EPI-7386 is an aniten, a class of compounds that inhibit AR activity by binding to the N-terminal domain, irrespective of resistance abrogation in the ligand binding domain that render ARPIs ineffective. Preclinical data supports disruption of AR regulated gene transcription even in the presence of resistance mechanisms including ligand-binding domain point mutations and truncated splice variants. Results of a first-in-human trial in heavily pre-treated mCRPC patients (NCT04221222) were recently presented at ASCO GU 2023. This was a phase 1, open-label, multicenter, dose escalation (Part 1a) and expansion (Part 1b) trial designed to evaluate the safety, pharmacokinetics, pharmacodynamics, and antitumor activity of EPI-7386 in mCRPC patients progressing on standard of care treatment, including ARPIs and chemotherapy.
The phase 1a dose escalation portion of the trial included both daily (n=31) and twice daily dosing regimens (n=8). Patients in this trial were heavily pre-treated, with the median number of lines of prior therapy at 7 and 2 in the once and twice daily dosing cohorts, respectively (83% received abiraterone plus ≥1 other ARPI, and 58% had at least one line of prior chemotherapy).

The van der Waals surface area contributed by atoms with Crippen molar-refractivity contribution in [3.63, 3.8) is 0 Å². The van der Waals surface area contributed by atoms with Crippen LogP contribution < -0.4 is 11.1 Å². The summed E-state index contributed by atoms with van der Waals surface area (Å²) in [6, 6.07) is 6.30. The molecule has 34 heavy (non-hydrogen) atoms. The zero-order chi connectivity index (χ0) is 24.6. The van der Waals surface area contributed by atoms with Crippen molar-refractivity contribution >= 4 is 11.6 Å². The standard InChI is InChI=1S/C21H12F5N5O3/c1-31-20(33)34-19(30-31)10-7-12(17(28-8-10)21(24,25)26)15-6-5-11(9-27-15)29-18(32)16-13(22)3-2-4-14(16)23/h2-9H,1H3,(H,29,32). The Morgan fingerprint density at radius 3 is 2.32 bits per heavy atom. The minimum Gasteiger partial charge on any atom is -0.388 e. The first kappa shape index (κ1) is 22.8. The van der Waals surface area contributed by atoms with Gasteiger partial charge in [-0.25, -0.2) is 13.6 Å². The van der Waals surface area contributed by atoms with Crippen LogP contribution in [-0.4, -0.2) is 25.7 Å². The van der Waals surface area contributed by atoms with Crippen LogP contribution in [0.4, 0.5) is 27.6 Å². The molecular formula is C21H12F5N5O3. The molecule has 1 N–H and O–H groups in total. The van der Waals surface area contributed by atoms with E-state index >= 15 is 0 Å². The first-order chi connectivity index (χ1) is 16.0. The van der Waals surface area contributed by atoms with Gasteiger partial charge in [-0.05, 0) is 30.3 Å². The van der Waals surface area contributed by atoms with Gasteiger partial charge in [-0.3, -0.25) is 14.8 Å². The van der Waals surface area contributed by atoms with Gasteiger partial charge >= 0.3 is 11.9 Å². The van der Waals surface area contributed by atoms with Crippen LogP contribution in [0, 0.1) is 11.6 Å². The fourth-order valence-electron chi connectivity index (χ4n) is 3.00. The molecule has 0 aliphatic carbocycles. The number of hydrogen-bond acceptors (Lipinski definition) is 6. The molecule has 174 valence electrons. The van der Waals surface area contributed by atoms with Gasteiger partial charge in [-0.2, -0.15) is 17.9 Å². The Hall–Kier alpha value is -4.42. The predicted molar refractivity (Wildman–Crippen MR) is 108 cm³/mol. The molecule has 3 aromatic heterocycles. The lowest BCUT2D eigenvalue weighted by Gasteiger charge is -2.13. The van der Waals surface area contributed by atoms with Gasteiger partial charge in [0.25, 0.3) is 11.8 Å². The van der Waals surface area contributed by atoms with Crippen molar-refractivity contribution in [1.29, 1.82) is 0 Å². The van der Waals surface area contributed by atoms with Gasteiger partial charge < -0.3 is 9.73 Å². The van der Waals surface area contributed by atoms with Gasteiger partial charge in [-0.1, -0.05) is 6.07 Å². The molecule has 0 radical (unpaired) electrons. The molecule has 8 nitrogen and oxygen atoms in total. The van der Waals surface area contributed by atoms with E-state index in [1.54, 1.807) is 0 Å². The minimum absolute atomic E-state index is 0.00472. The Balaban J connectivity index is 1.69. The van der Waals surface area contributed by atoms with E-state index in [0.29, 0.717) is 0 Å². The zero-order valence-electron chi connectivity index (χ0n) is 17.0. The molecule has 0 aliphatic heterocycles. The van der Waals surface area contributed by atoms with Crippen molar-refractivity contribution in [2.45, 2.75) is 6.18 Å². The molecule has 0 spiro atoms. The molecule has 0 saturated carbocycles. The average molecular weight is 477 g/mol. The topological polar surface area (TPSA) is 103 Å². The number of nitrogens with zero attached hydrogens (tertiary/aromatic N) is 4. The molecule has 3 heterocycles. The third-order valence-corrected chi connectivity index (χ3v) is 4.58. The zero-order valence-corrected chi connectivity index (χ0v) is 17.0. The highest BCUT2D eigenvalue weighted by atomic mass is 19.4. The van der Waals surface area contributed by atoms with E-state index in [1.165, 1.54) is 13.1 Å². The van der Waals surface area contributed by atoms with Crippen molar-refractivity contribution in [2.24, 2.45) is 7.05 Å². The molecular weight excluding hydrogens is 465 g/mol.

No dose-limiting toxicities were observed; EPI-7386 was safe and well tolerated at all doses/schedules evaluated. All treatment-related adverse events considered grade 1 – 2 in severity (anemia, transaminitis, diarrhea, fatigue, hot flushes, nausea), except for one occurrence of grade 3 hypertension and anemia, both considered unlikely to be drug-related.
From an efficacy standpoint, evidence of antitumor activity (including significant and durable PSA responses and/or decreases in ctDNA, and/or radiographically documented tumor shrinkage) was observed in patients with <3 prior lines of mCRPC treatment, no visceral metastases, and no prior chemotherapy (9/31 patients). In the daily dosing, approximately 30% of patients remained on therapy for longer than 3 months, compared to 63% of patients in the twice daily dosing cohort.
Among the 25 patients who completed three cycles of treatment (12 weeks) without a PSA decrease, 10 (405) showed a reduction in PSA doubling time (PSADT), illustrated graphically below. Among nine patients with measurable nodal disease at baseline, seven experienced radiographic decrease in disease burden, even in the absence of PSA decline.20 The phase 1b dose expansion study is underway in a less heavily pre-treated population.
EPI-7386 + Enzalutamide